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Food and Drink Features
 

Family tradition


Jeremy Nickel, the son of the late Gil Nickel, continues his father’s tradition of making fine wine in the Napa Valley.

Greg Horton January 18th, 2012

When Muskogee native Gil Nickel died of cancer in 2003, his legacy in the wine world was already well-cemented.

After reopening the long-abandoned Far Niente Winery in Oakville, Calif., in the early 1980s, Nickel had gone on to launch Dolce and Nickel & Nickel, both brands that added to the excellent reputation of Gil and Beth Nickel’s wines.

As part of his bequest, Gil Nickel left The Vineyard House to his son, Jeremy, a Tulsa businessman. The house was built in 1853, and today, it overlooks one of the most respected vineyards in Napa Valley: Martin Stelling, from which the Nickel & Nickel Martin Stelling Cabernet is sourced.

Jeremy Nickel admitted he wasn’t always interested in the wine business before his father died.

“When my uncle left the winery, my dad was looking for another Nickel to put on the Nickel & Nickel label,” he said. “He asked me about having my name on the label. I’m pretty sure I said, ‘Sure, Dad,’ and went right back to my toys.”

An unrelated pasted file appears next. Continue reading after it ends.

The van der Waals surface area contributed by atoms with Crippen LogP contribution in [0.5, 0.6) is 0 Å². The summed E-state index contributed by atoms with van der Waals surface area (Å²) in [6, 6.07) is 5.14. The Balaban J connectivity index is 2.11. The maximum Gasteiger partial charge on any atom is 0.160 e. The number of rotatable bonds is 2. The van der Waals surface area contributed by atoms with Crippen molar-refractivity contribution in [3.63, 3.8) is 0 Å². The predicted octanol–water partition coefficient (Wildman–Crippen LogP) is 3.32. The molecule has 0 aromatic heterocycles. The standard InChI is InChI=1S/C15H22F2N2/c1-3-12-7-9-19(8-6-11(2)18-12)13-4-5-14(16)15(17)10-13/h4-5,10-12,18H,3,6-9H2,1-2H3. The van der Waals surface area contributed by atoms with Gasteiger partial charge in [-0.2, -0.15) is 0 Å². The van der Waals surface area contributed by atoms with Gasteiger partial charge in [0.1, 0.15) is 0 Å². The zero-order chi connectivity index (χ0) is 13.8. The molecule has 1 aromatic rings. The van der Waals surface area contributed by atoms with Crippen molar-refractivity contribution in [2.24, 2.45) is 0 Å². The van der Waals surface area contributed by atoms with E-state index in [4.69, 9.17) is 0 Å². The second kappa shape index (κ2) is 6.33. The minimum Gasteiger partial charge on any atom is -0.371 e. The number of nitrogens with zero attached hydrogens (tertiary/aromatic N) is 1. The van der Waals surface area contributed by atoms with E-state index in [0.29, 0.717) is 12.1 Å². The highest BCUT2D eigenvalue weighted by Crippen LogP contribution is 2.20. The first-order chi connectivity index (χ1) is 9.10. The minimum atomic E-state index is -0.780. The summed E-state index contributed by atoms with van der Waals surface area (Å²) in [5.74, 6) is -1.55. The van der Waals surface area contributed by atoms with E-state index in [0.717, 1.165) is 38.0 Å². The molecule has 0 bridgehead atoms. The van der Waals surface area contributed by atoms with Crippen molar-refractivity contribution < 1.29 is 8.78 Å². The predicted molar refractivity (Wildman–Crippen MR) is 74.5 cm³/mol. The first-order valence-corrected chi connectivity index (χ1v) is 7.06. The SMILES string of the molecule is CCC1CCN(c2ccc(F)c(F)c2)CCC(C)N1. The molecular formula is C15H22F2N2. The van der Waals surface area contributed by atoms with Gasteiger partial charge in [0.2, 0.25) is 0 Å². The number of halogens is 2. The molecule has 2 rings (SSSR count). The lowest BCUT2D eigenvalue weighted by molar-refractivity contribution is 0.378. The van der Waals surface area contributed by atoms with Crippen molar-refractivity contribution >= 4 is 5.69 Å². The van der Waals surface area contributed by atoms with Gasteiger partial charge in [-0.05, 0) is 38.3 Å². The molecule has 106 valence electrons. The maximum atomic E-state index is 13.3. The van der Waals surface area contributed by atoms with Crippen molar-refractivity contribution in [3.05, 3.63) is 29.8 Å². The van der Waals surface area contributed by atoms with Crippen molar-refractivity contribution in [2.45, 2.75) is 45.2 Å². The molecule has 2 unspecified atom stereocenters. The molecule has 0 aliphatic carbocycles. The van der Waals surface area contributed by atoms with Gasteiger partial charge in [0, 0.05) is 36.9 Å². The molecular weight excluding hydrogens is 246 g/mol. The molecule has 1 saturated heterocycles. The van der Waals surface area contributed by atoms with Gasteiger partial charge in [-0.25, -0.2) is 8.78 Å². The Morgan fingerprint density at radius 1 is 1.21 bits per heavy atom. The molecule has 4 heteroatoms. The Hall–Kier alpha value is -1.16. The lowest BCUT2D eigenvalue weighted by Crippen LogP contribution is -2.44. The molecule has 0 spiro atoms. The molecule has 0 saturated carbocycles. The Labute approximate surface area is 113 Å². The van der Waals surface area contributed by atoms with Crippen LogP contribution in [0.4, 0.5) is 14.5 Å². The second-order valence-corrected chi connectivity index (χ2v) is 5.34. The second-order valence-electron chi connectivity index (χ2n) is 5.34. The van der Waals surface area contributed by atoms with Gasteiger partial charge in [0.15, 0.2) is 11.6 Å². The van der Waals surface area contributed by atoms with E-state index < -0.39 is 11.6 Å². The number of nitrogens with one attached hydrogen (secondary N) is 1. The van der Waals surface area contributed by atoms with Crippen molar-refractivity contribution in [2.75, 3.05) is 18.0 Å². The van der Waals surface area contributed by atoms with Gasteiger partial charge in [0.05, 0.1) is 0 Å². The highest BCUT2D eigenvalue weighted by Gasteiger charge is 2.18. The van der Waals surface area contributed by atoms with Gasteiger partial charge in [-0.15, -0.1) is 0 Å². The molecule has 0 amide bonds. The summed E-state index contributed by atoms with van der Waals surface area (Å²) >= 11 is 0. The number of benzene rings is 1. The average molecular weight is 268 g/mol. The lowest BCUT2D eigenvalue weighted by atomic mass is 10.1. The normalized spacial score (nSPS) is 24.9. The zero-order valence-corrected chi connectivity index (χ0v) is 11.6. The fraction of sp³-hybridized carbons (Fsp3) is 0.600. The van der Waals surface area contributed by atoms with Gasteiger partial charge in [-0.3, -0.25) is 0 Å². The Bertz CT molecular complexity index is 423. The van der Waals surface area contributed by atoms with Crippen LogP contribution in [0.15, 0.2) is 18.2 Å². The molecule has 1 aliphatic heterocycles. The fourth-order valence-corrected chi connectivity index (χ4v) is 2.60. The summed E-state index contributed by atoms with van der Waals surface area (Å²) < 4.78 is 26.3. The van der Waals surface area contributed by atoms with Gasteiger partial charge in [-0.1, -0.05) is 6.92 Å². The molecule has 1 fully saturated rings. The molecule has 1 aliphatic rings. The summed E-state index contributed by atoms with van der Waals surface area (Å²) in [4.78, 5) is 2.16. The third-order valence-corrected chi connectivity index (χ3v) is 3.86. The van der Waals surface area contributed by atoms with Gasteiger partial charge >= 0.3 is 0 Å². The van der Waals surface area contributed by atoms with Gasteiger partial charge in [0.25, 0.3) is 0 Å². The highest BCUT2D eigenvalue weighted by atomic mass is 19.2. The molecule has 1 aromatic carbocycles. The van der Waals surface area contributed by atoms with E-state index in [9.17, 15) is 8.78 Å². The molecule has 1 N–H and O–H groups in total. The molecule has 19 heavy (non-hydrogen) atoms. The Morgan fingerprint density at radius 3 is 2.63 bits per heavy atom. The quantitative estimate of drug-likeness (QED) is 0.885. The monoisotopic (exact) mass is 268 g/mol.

The passing of his father and subsequent bequest spurred an epiphany.

“I had been a screwup,” Jeremy Nickel said, “but my father was my hero, so I wanted to do something to begin to make things right.”

What he did was convert The Vineyard House to a stand-alone brand and hired respected California winemaker Bill Ballentine to craft what he hoped would be collectible, Napa wines that paid homage to his father’s legacy.

He had no idea how good the wines would be. Now on their third vintage, 2007, the wines have received critical acclaim when the recession was restructuring price points for Napa wines.

Jeremy Nickel spread the word through blind tastings that pitted his wine against 15 of Napa’s best-known brands, including Bond, Screaming Eagle, Harlan and Scarecrow.

In three such tastings with sommeliers, importers, professional critics and winemakers, The Vineyard House never finished lower than third against the competition, some of which were three to nine times the price.

“It was taking a huge risk, but I think of myself as the Willy Wonka of the wine business,” Jeremy Nickel said. “I’m living this dream, building this dream.”

Wine Enthusiast critic Steve Heimoff wrote, “In general, I’m not a fan of over-hyped, ultra-expensive wines that sell the sizzle, not the steak, but Jeremy Nickel has convinced me it’s possible to create a great Napa Valley Cabernet from scratch, and to do so with integrity and taste.”

The wines are available at Spirit Shop, 1117 Garver in Norman; Broadway Wine Merchants, 824 N. Broadway; Edmond Wine Shop, 1520 S. Boulevard in Edmond; North Oaks, 1283 W. Danforth in Edmond; Sam’s Warehouse Liquor, 933 N.W. 63rd; and The Cellar Wine and Spirits, 555 W, Main in Norman.

 
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